Every young person has to go through the "drinking with friends" thing I think.........if not you are not liked.....I've even worked at jobs where I didn't go out with them for drinks after work, and that made me a bit of an outcast.......but I never have been a big drinker.......once in a while I would go with them for a couple of hours, but not very much........

Putting this on your fridge is just (in my opinion) pushing......take it down.......she knows the history.........I'm sure she's a smart girl.............let it go for now, unless you find she is drinking and concerned, but don't push it......she's young.......she'll figure it out.......

I believe they told my son he actually had an alcohol addition due to his father.....and grandfather......or allergy......either way, it's not totally stopped it........what has helped, is his fiance drinks way too much and he sees her being an ugly he has slowed down.....

Hang in there, try to be patient, and good luck.......try to show you trust her some.....and that you know she's a smart girl......

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answers from Norfolk on

I think the message is sinking in, but it may be awhile till she listens to it.
I could drink anything in collage, though I didn't drink till I was sick.
In my mid 20's, I started getting worse headaches after drinking even small amounts of mixed drinks. Then beer started giving me the same effect.
At this point (I'm 48 now) I can only have an occasional (once a month) glass of wine, a wine cooler, or a hard cider. Everything else gives me horrible headaches. I don't know why, but considering some of the alcoholics I have in my family, it's probably a very good thing, and it doesn't bother me. She still in collage. In a few years she'll be graduated, and will be part of a whole new work culture. That usually makes a big difference towards that final push in growing up.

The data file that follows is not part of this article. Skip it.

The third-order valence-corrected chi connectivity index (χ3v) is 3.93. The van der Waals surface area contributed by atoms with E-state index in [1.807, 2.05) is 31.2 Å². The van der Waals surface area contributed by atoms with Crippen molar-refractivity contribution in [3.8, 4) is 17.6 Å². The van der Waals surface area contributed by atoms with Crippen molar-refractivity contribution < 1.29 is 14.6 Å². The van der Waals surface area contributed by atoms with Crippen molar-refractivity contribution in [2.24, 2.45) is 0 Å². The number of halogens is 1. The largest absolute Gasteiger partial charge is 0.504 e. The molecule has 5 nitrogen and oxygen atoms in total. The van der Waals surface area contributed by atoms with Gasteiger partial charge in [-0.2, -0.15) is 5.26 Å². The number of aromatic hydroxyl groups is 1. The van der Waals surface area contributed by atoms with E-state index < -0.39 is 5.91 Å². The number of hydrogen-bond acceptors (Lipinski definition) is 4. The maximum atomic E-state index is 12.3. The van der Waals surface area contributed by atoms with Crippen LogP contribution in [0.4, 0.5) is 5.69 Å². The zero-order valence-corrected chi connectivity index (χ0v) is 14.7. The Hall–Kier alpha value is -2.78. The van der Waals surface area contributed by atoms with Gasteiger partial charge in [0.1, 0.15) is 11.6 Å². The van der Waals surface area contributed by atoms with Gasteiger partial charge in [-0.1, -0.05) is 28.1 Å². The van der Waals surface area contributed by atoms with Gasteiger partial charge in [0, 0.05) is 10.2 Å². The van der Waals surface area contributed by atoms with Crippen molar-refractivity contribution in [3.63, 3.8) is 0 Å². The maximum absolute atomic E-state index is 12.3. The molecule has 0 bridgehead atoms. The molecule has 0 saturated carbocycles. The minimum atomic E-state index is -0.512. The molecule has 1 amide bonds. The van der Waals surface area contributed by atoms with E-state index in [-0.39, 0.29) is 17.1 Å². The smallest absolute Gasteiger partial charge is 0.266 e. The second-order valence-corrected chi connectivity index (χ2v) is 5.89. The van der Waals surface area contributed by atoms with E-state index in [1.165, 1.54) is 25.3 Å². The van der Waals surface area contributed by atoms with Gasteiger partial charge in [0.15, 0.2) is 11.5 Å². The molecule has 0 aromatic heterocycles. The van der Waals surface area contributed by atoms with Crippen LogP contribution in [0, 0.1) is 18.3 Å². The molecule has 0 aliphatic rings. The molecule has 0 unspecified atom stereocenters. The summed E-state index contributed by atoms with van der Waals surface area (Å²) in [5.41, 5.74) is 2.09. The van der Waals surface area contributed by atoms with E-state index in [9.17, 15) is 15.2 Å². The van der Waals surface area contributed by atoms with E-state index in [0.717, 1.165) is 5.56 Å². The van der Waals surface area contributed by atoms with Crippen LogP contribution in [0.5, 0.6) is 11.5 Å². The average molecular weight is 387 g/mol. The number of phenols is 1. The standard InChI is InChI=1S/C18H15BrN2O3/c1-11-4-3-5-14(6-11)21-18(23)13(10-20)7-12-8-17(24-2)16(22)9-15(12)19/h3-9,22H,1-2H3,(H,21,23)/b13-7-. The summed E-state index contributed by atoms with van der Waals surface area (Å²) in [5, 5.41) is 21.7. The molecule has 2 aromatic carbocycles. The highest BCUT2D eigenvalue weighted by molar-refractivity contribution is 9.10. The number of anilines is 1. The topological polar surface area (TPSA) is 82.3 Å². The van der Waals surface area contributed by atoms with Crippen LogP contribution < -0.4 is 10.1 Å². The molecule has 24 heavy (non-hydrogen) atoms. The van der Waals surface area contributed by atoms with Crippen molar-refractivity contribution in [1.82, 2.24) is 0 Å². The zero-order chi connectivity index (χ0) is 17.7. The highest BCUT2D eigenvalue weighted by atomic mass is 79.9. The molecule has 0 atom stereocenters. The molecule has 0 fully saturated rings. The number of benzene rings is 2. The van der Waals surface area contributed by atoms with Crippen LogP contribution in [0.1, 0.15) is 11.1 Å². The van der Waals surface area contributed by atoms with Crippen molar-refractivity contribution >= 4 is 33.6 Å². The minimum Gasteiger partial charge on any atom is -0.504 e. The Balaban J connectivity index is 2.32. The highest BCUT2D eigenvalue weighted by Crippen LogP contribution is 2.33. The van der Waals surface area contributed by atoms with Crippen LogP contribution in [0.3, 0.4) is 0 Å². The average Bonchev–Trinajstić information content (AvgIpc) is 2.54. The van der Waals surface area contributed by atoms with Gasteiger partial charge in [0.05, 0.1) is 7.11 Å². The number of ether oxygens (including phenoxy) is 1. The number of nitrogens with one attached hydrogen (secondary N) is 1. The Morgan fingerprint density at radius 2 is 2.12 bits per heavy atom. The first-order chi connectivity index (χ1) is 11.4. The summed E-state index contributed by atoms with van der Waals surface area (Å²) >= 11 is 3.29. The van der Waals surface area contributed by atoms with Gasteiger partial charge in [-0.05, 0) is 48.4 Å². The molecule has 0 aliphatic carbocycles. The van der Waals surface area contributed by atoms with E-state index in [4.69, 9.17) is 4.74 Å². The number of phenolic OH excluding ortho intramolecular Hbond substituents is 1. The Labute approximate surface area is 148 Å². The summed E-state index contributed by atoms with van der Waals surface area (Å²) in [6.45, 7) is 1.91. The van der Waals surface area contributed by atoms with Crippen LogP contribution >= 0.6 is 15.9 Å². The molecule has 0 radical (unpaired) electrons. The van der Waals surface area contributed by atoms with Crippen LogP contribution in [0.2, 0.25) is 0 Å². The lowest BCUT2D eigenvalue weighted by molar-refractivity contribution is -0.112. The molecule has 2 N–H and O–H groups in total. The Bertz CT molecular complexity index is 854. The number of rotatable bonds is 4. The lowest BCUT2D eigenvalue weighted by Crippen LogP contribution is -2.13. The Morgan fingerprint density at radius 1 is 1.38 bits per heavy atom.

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answers from San Francisco on

Once she is a junior in college, there's nothing you can do but trust that you've brought her up with all the skills and information you could. Now it's her turn to use those skills and info wisely.

Don't pester her about it, or it might have the effect of making her drink more.

You've done all you can mom, now it's her turn to go out into the world and make wise choices. The only reminder I would keep casually making is, "honey, just remember to NEVER get behind the wheel of a car when you or someone else has been drinking."